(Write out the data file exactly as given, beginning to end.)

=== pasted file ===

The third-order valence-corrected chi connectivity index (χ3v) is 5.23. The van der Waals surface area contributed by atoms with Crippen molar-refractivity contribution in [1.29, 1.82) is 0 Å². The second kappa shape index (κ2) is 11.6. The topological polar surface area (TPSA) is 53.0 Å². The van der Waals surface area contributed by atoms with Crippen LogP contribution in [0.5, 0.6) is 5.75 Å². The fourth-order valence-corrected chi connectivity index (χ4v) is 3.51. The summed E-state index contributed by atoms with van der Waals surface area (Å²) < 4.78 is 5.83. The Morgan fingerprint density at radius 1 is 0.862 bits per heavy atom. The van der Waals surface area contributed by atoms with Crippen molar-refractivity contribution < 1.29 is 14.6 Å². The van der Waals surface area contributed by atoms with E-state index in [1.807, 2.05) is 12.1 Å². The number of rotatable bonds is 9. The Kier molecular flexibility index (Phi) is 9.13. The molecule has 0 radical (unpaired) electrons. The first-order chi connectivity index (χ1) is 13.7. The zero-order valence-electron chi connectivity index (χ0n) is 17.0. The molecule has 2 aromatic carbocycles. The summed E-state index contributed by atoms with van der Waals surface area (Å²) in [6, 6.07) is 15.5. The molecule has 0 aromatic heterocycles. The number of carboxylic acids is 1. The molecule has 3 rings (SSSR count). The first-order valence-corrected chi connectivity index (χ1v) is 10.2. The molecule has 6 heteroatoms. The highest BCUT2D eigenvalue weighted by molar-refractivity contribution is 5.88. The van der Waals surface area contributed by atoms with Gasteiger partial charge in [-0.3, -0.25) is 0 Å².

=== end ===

The third-order valence-corrected chi connectivity index (χ3v) is 5.23. The van der Waals surface area contributed by atoms with Crippen molar-refractivity contribution in [1.29, 1.82) is 0 Å². The second kappa shape index (κ2) is 11.6. The topological polar surface area (TPSA) is 53.0 Å². The van der Waals surface area contributed by atoms with Crippen LogP contribution in [0.5, 0.6) is 5.75 Å². The fourth-order valence-corrected chi connectivity index (χ4v) is 3.51. The summed E-state index contributed by atoms with van der Waals surface area (Å²) < 4.78 is 5.83. The Morgan fingerprint density at radius 1 is 0.862 bits per heavy atom. The van der Waals surface area contributed by atoms with Crippen molar-refractivity contribution < 1.29 is 14.6 Å². The van der Waals surface area contributed by atoms with E-state index in [1.807, 2.05) is 12.1 Å². The number of rotatable bonds is 9. The Kier molecular flexibility index (Phi) is 9.13. The molecule has 0 radical (unpaired) electrons. The first-order chi connectivity index (χ1) is 13.7. The zero-order valence-electron chi connectivity index (χ0n) is 17.0. The molecule has 2 aromatic carbocycles. The summed E-state index contributed by atoms with van der Waals surface area (Å²) in [6, 6.07) is 15.5. The molecule has 0 aromatic heterocycles. The number of carboxylic acids is 1. The molecule has 3 rings (SSSR count). The first-order valence-corrected chi connectivity index (χ1v) is 10.2. The molecule has 6 heteroatoms. The highest BCUT2D eigenvalue weighted by molar-refractivity contribution is 5.88. The van der Waals surface area contributed by atoms with Gasteiger partial charge in [-0.3, -0.25) is 0 Å².